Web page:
The Board stated that “[b]oth DOD and the FCC are currently prioritizing mmWave over sub-6 mid-band spectrum with a particular focus on the 28 and 37 GHz bands, but this is a fundamentally flawed focus due to the impracticality of mmWave deployment.” The Board stated that “DOD must prepare to operate in a sub-6 5G ecosystem, which will require a shift in strategy and a consideration of where DOD is willing to share bandwidth in the sub-6 realm.”
The Board explained that
However, 5G also presents a serious potential risk for DOD going forward. When operating overseas in the future, the vast majority of these networks and systems may depend on 5G infrastructure. If China leads the field in 5G infrastructure and systems, then the future 5G ecosystem will likely have Chinese components embedded throughout. This would pose a serious threat to the security of DOD operations and networks going forward. Additionally, the growth in the number of connected devices increases the potential “attack surface” for adversaries to target across DOD networks, which will require increased vigilance and security across systems. The larger volume of data being transferred will complicate this task, as it will make it more difficult to detect malicious traffic on a network.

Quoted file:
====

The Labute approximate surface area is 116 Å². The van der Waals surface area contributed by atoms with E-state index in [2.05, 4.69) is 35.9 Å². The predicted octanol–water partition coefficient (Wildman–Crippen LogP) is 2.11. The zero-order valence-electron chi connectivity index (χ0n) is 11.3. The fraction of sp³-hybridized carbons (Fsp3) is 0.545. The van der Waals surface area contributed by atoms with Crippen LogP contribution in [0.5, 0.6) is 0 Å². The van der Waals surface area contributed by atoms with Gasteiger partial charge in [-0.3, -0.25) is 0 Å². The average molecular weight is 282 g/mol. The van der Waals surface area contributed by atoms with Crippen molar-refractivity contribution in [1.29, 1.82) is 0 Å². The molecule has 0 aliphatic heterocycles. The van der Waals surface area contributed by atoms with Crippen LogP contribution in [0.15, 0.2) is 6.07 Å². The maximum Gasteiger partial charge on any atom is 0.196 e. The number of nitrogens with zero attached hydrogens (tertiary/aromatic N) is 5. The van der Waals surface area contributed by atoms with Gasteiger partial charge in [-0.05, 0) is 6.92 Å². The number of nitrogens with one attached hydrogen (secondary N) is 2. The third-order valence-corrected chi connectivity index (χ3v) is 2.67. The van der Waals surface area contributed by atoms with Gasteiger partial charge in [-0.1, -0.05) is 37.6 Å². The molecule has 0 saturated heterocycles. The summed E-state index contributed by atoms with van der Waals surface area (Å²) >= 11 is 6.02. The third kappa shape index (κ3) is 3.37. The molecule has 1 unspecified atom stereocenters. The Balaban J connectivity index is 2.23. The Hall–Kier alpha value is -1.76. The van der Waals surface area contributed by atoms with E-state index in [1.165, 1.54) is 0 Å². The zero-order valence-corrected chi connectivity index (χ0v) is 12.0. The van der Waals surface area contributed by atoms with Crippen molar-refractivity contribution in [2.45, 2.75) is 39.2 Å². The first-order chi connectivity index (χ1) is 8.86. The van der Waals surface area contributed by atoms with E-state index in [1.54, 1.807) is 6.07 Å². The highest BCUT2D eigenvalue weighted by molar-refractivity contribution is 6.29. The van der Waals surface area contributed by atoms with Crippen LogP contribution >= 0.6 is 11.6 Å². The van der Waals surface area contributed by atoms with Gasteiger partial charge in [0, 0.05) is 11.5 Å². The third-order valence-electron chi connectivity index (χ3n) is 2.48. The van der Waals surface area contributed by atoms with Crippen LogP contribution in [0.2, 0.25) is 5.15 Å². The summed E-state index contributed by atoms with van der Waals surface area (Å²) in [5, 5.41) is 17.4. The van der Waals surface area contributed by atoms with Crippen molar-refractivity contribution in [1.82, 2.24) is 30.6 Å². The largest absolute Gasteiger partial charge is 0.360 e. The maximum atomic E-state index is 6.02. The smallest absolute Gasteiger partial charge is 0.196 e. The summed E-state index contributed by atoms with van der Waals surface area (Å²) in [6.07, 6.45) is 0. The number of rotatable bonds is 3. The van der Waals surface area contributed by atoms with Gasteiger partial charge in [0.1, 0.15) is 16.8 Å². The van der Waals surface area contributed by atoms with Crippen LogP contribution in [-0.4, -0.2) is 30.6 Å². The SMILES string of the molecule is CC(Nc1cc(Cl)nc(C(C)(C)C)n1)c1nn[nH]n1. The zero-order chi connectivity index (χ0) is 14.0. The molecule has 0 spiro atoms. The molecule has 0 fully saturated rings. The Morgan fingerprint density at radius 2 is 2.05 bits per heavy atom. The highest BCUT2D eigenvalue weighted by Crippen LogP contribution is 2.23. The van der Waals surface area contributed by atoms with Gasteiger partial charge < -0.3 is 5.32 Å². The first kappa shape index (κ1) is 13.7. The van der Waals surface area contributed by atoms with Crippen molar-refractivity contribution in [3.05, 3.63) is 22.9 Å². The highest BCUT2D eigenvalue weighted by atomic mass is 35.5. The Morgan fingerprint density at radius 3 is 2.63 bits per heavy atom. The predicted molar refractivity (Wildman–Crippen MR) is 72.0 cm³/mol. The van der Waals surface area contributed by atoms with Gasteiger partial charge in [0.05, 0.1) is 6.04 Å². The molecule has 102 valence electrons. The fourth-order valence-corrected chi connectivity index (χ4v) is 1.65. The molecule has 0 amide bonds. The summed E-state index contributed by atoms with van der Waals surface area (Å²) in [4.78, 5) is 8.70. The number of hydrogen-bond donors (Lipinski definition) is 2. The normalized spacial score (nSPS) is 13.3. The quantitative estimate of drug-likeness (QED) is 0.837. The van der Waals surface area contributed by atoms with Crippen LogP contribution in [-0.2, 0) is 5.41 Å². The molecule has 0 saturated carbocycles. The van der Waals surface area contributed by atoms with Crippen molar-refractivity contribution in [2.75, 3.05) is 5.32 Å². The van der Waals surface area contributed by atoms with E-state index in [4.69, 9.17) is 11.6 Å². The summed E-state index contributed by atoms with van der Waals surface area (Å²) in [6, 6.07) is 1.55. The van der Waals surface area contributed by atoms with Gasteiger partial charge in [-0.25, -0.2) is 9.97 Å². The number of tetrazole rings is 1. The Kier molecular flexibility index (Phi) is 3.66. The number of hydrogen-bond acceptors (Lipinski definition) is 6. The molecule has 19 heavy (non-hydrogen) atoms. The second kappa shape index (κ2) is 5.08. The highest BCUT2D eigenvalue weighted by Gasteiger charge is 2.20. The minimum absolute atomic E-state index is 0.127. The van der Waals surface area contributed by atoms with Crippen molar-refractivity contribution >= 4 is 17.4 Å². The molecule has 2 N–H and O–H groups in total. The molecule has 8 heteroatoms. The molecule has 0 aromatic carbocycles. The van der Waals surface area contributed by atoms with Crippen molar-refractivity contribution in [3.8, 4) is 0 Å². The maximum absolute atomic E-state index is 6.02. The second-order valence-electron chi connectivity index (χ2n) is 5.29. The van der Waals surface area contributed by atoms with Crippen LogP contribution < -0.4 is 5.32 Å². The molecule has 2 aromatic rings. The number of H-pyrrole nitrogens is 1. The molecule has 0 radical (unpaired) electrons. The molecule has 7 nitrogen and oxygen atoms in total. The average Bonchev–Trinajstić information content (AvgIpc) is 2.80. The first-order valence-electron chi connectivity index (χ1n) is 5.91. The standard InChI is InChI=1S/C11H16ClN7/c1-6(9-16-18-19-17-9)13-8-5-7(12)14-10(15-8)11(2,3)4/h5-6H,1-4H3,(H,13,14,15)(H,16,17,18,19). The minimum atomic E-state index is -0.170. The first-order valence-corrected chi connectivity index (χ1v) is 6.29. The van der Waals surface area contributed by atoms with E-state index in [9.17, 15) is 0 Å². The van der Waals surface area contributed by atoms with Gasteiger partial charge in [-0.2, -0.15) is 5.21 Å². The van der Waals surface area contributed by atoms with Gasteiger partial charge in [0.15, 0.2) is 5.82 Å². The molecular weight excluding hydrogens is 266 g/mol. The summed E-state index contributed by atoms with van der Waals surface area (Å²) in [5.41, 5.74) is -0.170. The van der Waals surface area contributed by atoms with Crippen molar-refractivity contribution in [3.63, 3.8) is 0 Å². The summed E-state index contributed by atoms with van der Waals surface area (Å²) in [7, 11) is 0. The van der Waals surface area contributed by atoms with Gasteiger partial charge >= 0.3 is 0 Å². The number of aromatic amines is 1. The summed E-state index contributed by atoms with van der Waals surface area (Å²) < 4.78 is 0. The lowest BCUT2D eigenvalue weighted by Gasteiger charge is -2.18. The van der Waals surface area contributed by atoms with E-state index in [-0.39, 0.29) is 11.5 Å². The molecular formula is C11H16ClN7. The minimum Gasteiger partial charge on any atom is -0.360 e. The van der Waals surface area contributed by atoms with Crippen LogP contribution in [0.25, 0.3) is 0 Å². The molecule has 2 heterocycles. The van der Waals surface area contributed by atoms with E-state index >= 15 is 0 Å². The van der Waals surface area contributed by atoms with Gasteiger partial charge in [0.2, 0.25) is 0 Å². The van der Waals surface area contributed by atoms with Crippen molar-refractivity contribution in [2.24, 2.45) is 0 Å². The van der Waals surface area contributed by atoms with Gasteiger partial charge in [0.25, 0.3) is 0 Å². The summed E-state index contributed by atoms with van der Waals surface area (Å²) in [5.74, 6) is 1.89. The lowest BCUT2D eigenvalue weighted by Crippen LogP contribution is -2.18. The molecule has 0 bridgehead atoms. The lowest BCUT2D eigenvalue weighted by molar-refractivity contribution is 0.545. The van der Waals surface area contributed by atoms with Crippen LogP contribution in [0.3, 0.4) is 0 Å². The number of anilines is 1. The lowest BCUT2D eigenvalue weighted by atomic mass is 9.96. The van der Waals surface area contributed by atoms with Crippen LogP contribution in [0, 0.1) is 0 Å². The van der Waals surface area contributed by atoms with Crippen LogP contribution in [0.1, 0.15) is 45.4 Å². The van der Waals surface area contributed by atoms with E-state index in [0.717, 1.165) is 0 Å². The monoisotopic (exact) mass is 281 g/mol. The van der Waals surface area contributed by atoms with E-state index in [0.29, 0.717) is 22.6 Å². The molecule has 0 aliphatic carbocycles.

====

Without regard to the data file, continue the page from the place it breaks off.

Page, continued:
The Board asserted that “5G has the ability to enhance DOD decision-making and strategic capabilities from the enterprise network to the tactical edge of the battlefield…[and] will increase DOD’s ability to link multiple systems into a broader network while sharing information in real time, improving communication across Services, geographies, and domains while developing a common picture of the battlefield to improve situational awareness.” The Board claimed that “[t]his improved connectivity may in turn enable a host of new technologies and missions, from hypersonics and hypersonic defense to resilient satellite constellations and mesh networks.”
The Board made the following recommendations:
- DOD needs to make a plan for sharing sub-6 GHz spectrum to shape the future 5G ecosystem, including an assessment of how much and which bandwidths need to be shared, within what timeframe, and how that sharing will impact DOD systems.
- DOD must prepare to operate in a “post-Western” wireless ecosystem. This plan should include R&D investments towards system security and resiliency on an engineering and strategic level.
- DOD should advocate for adjusted trade policies to discourage vulnerabilities in its supply chain on the grounds that they put national security assets and missions at risk.